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Bank of England Warns On Libor Transition

The Bank of England has warned that firms are continuing to write new Libor contracts even though the benchmark interest rate is expected to be discontinued after the end of 2021.

The UK central bank said in research published this week that many new contracts maturing beyond 2021 continue to reference Libor. The Financial Conduct Authority said two years ago that it will not compel panel banks to submit to Libor beyond 2021.

“Despite the progress in establishing alternative reference rates and in building these new markets, much more work is needed to complete the transition,” added the study.

After the financial crisis there were a series of scandals regarding banks manipulating their submissions for setting benchmarks across asset classes, which led to a lack of confidence and threatened participation in the related markets. As a result, regulators have increased their supervision of benchmarks and want to move to risk-free reference rates based on transactions, so they are harder to manipulate and more representative of the market.

The Bank of England highlighted the loan markets, which is still dominated by Libor-linked lending, and many new long-dated derivative contracts which are referencing Libor.

“Firms now need to focus on shifting new business from Libor to alternative rates, and should put in place a clear transition plan to mitigate their legacy risk from older contracts,” said the Bank of England. “In June 2019, the Prudential Regulation Authority and the Financial Conduct Authority published guidance for firms on the issues they need to consider when making a transition plan.”


The UK has chosen the sterling overnight index average, Sonia, as its new risk-free rate. The European Central Bank started publishing a new benchmark rate this week.

The US has adopted the secured overnight financing rate, SOFR, as its risk-free rate to replace US dollar Libor.

CME Group  announced last month that it plans to introduce options on three-month SOFR futures.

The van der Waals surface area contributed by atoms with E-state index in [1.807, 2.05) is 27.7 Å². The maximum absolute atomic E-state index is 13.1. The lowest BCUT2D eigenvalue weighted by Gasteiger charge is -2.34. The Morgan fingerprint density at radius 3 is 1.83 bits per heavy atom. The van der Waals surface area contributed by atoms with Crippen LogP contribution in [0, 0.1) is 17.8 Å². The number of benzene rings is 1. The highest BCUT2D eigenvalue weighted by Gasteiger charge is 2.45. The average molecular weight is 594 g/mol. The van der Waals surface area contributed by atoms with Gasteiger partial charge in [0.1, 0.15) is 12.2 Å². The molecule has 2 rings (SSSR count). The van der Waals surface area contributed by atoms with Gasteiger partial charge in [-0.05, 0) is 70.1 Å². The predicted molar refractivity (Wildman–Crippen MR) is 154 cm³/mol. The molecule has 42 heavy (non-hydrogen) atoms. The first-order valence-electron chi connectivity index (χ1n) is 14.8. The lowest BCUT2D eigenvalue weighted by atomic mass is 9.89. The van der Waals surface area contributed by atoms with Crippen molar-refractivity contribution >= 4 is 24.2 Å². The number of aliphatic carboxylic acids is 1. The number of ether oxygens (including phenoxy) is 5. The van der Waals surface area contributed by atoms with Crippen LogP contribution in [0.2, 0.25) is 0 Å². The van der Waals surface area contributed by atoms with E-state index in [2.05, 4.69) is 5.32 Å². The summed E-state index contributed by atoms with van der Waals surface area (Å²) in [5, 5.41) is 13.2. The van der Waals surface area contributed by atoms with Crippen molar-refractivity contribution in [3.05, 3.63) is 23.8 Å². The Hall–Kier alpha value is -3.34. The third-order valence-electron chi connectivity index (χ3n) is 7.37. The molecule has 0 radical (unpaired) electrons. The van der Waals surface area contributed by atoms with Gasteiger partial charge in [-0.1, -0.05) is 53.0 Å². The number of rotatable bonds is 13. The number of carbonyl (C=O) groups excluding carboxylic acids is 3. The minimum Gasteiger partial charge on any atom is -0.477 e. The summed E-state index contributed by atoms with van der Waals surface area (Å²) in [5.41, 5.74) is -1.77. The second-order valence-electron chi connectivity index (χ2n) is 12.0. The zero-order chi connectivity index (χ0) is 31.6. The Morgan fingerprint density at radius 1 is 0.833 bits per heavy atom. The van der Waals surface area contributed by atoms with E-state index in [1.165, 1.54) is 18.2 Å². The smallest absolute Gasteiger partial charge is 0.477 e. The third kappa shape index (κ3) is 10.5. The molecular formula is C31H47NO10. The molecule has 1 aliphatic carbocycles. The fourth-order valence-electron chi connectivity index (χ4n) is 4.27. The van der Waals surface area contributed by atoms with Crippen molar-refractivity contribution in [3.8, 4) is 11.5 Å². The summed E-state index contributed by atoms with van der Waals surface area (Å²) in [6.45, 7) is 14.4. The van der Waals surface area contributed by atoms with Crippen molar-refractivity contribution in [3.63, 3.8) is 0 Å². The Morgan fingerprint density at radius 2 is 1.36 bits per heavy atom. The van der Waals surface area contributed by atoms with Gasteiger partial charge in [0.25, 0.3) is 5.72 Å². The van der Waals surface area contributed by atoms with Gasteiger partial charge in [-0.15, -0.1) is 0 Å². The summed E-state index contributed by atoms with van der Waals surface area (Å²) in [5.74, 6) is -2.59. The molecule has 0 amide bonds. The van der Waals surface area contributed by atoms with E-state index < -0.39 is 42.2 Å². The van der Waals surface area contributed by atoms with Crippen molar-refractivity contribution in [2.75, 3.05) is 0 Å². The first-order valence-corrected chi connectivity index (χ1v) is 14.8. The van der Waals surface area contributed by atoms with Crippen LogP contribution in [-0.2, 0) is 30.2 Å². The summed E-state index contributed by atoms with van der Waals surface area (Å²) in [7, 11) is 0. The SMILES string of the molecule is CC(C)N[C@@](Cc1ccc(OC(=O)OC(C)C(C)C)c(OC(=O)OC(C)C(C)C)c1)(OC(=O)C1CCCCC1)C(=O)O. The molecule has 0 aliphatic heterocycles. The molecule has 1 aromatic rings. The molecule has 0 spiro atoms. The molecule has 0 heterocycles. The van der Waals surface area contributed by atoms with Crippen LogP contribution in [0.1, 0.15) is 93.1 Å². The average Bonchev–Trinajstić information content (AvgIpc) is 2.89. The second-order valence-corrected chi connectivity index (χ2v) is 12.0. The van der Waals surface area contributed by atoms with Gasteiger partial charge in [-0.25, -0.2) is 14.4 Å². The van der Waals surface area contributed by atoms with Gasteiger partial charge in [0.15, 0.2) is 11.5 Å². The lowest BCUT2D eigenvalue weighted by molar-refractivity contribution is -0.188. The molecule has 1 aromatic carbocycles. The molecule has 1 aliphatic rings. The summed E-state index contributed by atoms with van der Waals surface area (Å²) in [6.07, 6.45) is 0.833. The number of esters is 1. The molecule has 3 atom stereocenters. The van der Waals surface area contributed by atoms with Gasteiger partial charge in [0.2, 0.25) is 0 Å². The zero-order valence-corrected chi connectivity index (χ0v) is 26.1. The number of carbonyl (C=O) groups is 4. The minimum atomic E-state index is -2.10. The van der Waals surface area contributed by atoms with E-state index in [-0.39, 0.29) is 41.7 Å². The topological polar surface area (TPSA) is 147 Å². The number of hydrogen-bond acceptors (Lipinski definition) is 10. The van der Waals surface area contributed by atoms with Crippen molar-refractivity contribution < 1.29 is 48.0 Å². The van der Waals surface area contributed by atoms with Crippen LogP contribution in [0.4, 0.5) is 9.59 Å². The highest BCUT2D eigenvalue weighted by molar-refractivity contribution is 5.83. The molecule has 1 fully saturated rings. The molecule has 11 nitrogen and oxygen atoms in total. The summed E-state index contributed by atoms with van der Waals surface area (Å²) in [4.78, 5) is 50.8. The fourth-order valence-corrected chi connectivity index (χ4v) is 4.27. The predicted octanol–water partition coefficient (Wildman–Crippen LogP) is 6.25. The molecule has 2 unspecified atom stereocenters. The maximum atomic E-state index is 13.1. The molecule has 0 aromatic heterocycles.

Agha Mirza, global head of interest rate products at CME Group, said in a statement:  “Offering options on futures builds on our ever-growing SOFR ecosystem and deep expertise in listed interest rate options, and provides clients with another solution for managing exposure to interest rate price risk around the world.”

The exchange said that since SOFR futures debuted in May last year, more than 195 global market participants have traded over 6.3 million contracts at CME Group.

“A record 120 large open interest holders held open positions in SOFR futures as of Aug. 27, 2019,” added CME. “Additionally, open interest surpassed a record 283,000 contracts on Aug. 30, 2019.”

Conduct risk

Deloitte Financial Services UK highlighted in a blog that the as markets transition from IBORs, there are likely to be recurrences of market and customer misconduct  – although they are likely to manifest differently.

“This being the case, risks of misleading clients, market abuse (including insider dealing and market manipulation), anti-competitive practices, both during and after transition (such as collusion and information sharing) and risks arising from conflicts of interest, are all likely to reappear,” said Deloitte.

Therefore firms should ensure that they robustly identify and mitigate conduct risks arising during the transition.

“As the famous statesman Edmund Burke once said, “those who don’t know history are destined to repeat it”,” added Deloitte. “There is plenty of historical information available to firms about potential conduct pitfalls.”